“There are beautiful, well-written summaries and guidelines out there, but none of them were based [entirely] on evidence. Nobody had really done this kind of rigorous evaluation of the evidence out there for psychosocial care,” said Mary Jo Kupst, emerita professor of pediatrics at the Medical College of Wisconsin and an expert in pediatric psychology. Kupst is one of the key authors of the new standards.

After a young person is treated for cancer, the new standards say, a health-team member should help prepare the patient to return to school after an extended absence — and also talk to teachers and other administrators about how to provide support. When a child dies, someone should check to see what kind of help the family might need.

Vicki Brown stands near the wooden box that holds the remains of her late son, Mattie. (Bill O’Leary/The Washington Post)

Many top-tier centers have programs designed to help children and their families in those and other ways. For example, the Dana-Farber Cancer Institute in Boston has a pediatric psychosocial oncology team, which includes social workers, psychologists and other experts.

But many hospitals have fewer tools to help families, either because of a lack of resources or expertise. “There’s a lot of variability ,” Kupst said.

Lori Wiener, head of the Psychosocial Support and Research Program at the National Cancer Institute and a leader in the national standards process, said that some experts might find the standards more obvious than revelatory. “But we needed to set the bar low,” she said. “We had to make it broadly implementable and sufficiently general. I’d rather everyone get the minimum than nothing at all.”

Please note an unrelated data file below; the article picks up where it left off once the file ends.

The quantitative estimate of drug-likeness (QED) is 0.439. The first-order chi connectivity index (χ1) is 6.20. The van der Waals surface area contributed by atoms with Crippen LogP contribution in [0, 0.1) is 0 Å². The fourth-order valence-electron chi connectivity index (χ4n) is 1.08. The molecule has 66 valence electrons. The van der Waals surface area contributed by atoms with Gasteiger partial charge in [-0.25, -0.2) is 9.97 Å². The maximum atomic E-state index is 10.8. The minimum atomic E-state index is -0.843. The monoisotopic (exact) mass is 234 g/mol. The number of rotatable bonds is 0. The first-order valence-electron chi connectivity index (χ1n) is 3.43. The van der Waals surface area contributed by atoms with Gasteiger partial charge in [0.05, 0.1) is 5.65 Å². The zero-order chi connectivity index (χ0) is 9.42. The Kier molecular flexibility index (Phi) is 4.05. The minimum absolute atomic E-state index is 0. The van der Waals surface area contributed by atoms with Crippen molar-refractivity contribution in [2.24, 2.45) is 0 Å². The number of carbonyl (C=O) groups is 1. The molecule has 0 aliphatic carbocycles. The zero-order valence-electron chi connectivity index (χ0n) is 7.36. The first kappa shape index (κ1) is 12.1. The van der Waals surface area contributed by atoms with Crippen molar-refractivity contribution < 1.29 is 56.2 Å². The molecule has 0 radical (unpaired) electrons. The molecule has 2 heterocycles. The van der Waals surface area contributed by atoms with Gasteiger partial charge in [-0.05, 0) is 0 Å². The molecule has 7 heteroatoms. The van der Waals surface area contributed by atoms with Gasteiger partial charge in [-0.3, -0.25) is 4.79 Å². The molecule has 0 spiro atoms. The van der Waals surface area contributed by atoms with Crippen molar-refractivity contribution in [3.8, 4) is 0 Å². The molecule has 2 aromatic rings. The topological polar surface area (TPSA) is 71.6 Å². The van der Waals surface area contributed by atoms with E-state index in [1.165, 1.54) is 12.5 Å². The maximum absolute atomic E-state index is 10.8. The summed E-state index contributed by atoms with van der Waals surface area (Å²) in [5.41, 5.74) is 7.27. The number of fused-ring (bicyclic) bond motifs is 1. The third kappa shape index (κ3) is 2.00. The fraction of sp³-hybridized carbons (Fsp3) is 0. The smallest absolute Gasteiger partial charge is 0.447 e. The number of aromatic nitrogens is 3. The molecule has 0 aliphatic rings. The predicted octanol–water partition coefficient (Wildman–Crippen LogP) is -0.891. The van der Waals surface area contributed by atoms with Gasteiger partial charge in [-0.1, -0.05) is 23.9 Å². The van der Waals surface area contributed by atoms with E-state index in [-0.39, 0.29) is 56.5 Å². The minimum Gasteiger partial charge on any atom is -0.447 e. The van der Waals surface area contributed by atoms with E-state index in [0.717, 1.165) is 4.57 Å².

At best, it will take years for the voluntary standards to become commonplace across the country. Their adoption depends partly on the willingness of public and private insurers to pay for staffing to provide the extra care. The Browns hope to put in place an accreditation process, but that also will take time.

‘Did he really exist?’

Vicki and Peter Brown never lose track of how long it has been since Mattie died.

On a recent morning, he had been gone 2,275 days, or 325 weeks. By February 2017, he will have been dead more days than he was alive. As time passes, Vicki Brown says, it becomes harder to summon exactly what life felt like with Mattie. “Your mind plays tricks on you,” she says. “Was I really a mom? Did he really exist?”

The Browns are quick to acknowledge that their work on the new psychosocial standards is partly an effort to find meaning in their own tragedy.

Peter stands in his living room with a picture painted by Mattie. (Bill O’Leary/The Washington Post)

“We can’t undo history. But what we can do is try to help those who are going through this, or are going to go through this,” Peter says. “This gives us an outlet to do some good. I wish somebody 20 or 30 years ago had done this. It wouldn’t have necessarily changed the outcome for Mattie, but it might have made it less worse to live through.”

Most mornings, Vicki Brown sits at her small desk in Mattie’s old bedroom, which has become the headquarters of the Mattie Miracle Cancer Foundation, the organization the couple founded to focus on improving overall care for childhood cancers.

For years after Mattie’s death, it seemed nearly impossible to walk into this space. But these days, Vicki finds comfort working there, amid his rubber alligators and model sailboats and the fake cockroach he once used to scare his nurses.

From the window, she can see the sun rising over the city. She knows there are other children out there wrestling with cancer, other families struggling, other parents mourning. So she signs in online and goes back to work.